MIL Collections were in court again today, once again in Manchester. The parking company they had allegedly purchased an alleged debt from was CPMS.
The defendant, Ms AC attended court with her parents, as well as John Wilkie, a Lay Representative from the British Motorists Protection Association. Mr Wilkie has a 14-2 record in court against parking companies.
The defence used was a standard defence which can most likely be used against all MIL claims, and is available on the pepipoo web site provided by HO87.
As is now commonplace, MIL didn't show.
The Judge was, by all accounts, a stickler for the rules. As well as the attendance sheet, he asked Mr Wilkie for his bona fides. In the small claims track any person can act as a lay representative as long as the person they are representing also attends court, and Mr Wilkie provided the judge with a copy of the The Lay Representatives (Rights of Audience) Order 1999, which satisfied him.
The judge pointed out that MIL had written to the court under CPR 27.9 asking for the case to be heard on the papers. Mr Wilkie objected to this, since the defendant hadn't received any such notification.
The judge asked to see the correspondence received, which was handed up, and he agreed this position.
Mr Wilkie handed up a copy of the order made in the previous MIL case heard in Manchester and reported by The Prankster in December. The judge considered it persuasive, and suggested that this may be a course of conduct by MIL. 13 represented cases and losses were mentioned as well as many unrepresented defaults.
As a result the case was struck out pursuant to rule 27.9(2) for non-compliance with rule 27.9(1)(a) and (b)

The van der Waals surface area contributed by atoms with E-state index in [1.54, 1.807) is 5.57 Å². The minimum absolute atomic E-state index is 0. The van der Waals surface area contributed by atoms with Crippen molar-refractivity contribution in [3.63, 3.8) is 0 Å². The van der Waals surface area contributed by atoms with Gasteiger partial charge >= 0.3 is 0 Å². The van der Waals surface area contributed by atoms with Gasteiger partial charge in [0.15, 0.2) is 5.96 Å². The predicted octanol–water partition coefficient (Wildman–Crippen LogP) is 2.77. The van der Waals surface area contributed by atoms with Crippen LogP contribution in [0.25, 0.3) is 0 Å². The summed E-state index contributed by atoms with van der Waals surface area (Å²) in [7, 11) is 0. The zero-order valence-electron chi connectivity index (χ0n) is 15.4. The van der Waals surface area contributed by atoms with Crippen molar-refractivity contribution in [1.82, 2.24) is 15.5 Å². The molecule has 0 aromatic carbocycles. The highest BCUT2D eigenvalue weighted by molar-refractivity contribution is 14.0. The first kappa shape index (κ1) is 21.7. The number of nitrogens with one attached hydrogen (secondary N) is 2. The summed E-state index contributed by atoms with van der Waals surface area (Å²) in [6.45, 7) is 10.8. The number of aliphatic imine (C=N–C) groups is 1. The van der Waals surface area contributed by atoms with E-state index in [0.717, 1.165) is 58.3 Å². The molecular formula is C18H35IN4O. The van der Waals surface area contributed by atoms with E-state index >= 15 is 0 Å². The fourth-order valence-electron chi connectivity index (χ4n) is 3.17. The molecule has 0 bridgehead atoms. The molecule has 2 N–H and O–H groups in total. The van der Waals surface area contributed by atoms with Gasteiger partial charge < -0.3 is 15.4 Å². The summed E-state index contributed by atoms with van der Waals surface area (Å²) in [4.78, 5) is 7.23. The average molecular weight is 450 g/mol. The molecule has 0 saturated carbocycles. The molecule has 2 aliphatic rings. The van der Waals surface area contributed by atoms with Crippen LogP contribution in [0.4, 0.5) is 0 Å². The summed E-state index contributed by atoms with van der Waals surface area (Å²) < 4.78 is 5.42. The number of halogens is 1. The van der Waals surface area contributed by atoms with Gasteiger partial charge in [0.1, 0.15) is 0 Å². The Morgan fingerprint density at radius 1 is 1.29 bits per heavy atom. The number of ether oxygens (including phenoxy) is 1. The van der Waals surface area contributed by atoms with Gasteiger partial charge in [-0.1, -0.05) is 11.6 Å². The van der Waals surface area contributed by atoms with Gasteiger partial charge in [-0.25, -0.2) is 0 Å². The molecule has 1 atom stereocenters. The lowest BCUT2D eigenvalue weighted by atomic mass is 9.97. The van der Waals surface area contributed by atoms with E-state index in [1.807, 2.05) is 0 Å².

Costs were ordered under rule 27.14(2)(d) and (g) of £85, to be paid in 14 days with liberty to enforce.
In the meantime, the order of £142 for MIL's last non-attendance hasn't yet been paid, so Ms AC made it clear that she would be sending in bailiffs on day 15, and a BMPA rep may well attend to record the event.
Mr Wilkie now has a 15-2 record in court against parking companies.
It is also worth noting that this was the second hearing - the first was postponed. In the first hearing MIL sent along a local solicitor which their witness statement claims cost them £390. Solicitor costs are not claimable in the small claims track so it is not clear why MIL were pursuing a claim which would have lost them money even had they won. Any defendant in a MIL case should take along a copy of the allowable costs in the small claims track, just in case MIL ask for these costs.
If you ignore MIL, it appears you will get a default judgment against you which will be hard to reverse. If you defend your case, it appears they will not bother to turn up and you will win. The Prankster therefore recommends a robust defence rather than sticking your head in the sand.
MIL are playing the numbers game, first perfected by Civil Enforcement Limited (who incidentally are in court on criminal charges on January 12, Court 5 in Aberdeen Sheriff Court). They hope far more people pay up than defend. It does not matter if they have no case and no real prospect of success - if the defendant does not file a defence, they will win by default.
The Parking Prankster